The Moncrief entertainment centre Bundaberg regional galleries and Bundaberg regional libraries and together they are arts Bundaberg. We love the arts just as much as you do. And whether you're a book lover, an art lover, or a theatre lover, the arts and cultural services of the Bundaberg Regional Council are connecting locals all in one place. To keep up to date with the things you love. jump online to artsbundaberg.com.au
Robert McLellan 11:35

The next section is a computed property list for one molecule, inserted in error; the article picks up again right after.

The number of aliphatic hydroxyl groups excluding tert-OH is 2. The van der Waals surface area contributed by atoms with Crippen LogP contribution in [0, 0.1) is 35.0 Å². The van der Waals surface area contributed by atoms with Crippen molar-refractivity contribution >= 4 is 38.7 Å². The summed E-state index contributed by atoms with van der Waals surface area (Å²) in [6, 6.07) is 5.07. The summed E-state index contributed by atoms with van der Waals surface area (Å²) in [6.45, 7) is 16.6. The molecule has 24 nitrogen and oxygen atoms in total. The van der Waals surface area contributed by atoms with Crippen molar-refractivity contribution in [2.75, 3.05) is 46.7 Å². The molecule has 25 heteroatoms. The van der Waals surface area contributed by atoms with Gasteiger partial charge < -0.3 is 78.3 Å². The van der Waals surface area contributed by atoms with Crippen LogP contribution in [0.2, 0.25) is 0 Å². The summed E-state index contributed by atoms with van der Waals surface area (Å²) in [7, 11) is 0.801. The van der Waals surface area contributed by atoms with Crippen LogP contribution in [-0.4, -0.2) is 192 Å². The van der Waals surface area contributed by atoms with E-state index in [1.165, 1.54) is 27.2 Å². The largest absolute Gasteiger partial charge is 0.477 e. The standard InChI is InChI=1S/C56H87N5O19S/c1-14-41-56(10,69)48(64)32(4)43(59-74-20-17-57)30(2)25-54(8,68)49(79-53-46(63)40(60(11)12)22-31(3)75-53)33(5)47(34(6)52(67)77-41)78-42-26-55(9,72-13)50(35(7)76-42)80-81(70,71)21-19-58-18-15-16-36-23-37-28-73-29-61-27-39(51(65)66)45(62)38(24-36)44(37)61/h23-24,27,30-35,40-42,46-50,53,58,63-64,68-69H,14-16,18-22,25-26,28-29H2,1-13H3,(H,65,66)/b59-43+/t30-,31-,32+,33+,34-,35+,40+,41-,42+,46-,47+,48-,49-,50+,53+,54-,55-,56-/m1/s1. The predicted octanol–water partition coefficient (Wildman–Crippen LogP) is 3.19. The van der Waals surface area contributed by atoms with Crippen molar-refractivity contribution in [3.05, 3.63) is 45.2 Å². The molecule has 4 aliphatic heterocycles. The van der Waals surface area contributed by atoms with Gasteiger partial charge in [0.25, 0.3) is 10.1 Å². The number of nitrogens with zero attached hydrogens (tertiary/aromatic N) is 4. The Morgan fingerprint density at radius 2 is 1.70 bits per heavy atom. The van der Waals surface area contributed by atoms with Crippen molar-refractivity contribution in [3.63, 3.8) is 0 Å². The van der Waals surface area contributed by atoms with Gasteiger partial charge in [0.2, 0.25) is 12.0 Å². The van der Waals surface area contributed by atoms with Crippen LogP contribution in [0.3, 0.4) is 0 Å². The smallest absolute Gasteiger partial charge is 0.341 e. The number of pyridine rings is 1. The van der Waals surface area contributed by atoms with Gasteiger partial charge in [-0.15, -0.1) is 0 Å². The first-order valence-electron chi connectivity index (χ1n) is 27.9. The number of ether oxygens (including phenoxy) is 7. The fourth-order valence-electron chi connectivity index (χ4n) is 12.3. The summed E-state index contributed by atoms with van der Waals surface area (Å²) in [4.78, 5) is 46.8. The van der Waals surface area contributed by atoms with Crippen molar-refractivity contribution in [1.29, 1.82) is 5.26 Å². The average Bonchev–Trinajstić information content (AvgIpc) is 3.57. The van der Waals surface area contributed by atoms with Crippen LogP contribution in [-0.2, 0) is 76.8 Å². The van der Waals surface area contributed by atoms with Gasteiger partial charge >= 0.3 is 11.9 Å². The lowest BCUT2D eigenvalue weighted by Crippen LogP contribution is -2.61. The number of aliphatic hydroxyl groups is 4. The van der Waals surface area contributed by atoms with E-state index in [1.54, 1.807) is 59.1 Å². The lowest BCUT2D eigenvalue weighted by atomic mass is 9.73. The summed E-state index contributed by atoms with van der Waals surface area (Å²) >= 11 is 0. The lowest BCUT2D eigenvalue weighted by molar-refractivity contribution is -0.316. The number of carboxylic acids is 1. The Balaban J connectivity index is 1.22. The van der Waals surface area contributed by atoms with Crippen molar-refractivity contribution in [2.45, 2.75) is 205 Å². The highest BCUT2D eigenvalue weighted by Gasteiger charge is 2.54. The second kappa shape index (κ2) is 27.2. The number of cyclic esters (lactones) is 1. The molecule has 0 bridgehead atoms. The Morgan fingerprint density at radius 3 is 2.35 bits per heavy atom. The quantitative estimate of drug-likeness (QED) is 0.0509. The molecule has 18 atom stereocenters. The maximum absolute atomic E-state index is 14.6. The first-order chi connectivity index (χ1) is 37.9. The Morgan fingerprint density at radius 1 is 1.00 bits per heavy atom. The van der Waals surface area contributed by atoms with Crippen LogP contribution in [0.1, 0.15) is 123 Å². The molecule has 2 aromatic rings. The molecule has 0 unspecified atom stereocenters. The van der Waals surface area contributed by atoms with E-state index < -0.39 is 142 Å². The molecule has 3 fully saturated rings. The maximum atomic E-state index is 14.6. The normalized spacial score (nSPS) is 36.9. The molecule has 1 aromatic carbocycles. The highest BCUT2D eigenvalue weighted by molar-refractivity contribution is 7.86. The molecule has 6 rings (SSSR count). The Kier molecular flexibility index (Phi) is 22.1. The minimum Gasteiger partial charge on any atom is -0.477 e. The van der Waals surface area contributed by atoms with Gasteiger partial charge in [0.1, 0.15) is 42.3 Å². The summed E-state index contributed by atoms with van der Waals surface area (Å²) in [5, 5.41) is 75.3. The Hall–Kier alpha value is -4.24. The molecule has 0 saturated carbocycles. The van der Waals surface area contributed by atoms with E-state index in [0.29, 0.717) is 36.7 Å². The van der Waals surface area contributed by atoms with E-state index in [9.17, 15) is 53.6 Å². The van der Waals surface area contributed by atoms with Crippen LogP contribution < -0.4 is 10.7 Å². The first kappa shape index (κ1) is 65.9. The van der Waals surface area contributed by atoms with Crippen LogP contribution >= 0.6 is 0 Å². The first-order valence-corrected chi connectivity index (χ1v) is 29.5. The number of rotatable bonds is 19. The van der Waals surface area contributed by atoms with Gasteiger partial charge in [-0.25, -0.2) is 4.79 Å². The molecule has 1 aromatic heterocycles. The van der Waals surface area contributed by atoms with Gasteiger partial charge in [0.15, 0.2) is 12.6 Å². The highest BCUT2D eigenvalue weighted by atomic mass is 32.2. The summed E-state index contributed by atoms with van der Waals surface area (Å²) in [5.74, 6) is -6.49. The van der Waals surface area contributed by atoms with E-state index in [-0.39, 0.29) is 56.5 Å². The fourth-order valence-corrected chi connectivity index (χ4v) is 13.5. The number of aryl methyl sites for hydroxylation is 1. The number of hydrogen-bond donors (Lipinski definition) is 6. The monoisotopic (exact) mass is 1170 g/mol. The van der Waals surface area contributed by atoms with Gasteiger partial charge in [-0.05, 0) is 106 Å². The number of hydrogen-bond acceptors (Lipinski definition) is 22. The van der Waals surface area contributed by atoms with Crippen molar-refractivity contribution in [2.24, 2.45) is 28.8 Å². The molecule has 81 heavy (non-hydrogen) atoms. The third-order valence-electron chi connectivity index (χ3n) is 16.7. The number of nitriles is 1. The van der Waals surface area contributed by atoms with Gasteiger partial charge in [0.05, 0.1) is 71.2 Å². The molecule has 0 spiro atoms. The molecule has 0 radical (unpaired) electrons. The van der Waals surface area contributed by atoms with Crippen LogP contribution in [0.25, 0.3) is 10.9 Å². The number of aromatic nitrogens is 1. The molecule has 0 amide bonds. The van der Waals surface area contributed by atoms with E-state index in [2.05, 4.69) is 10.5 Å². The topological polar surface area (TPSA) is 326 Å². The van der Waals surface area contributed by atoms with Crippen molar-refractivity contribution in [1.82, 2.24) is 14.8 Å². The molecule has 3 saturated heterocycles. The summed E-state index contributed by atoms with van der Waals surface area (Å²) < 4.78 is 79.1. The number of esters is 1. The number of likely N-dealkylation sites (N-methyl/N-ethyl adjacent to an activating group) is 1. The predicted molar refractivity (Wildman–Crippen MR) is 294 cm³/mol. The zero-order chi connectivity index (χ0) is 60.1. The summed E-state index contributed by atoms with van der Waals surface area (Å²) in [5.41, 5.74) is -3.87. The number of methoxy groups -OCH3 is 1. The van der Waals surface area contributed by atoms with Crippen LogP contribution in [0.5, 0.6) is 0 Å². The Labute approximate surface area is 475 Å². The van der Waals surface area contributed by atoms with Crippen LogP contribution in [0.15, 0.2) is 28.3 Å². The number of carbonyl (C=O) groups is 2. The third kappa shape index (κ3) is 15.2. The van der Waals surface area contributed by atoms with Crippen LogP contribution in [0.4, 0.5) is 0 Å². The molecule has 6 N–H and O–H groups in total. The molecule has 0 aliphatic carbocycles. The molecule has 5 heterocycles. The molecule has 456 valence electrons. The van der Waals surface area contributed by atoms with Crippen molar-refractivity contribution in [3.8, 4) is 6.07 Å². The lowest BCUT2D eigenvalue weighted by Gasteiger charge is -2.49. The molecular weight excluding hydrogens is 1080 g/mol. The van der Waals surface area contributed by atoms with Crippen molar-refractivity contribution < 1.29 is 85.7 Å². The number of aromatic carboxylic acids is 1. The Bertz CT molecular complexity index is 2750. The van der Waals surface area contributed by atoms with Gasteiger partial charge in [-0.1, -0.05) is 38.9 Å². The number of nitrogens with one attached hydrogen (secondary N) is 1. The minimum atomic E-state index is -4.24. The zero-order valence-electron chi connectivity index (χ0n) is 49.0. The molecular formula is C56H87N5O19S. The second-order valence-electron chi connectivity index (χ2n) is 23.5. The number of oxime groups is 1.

Thanks, Dana. As you will remember, as part of the Bundaberg now podcast, we have enjoyed the sounds of 11 different artists as part of Council's Art as an Act of Optimism the podcast series. Art as an Act of Optimism was an initiative of the regional arts Development Fund, a partnership between Queensland Government and the Bundaberg Regional Council to support artists living in regional Queensland. This initiative was established as a direct response to the Covid 19 pandemic and a broader away to support our local artists working in the arts industry, which we all know was one of the most heavily impacted as a result of the lockdown period. The formation of Art as an Act of Optimism was a community lead and consultative process. Our first step was to survey the impacts of Covid 19 upon the artwork within Bundaberg and utilise our community's response to then guide the rollout of future online programmes. We were then able to offer free webinars to artists within our region as part of the ideas and conversations series, community artists connected with artists locally and on a national scale. Our topics included the art of positivity with John Paul Fischbach and Liz O'Brien. Industry crisis to recovery with Pat O'Neill and David Berthold, getting business savvy with Trudy Lego and Shelley Pisani. And Art as an Act of Optimism, where a panel of local arts advocates came together at the Moncrieff Entertainment Centre to live stream a valuable arts conversation about where to from here, while collating the information shared throughout the previous webinars. We then offered an amended application process which saw many local artists take advantage of the regional arts development funding, a range of artists applied to deliver at home artist in residencies. Over coming weeks the results of these residencies will be posted on artsbundaberg.com.au. And that's where you'll find the great selection of local museums as well. If you have missed any, you can jump online and check out our three volts. Check it out today. artsbundaberg.com.au the place for all your arts information in the Bundaberg region.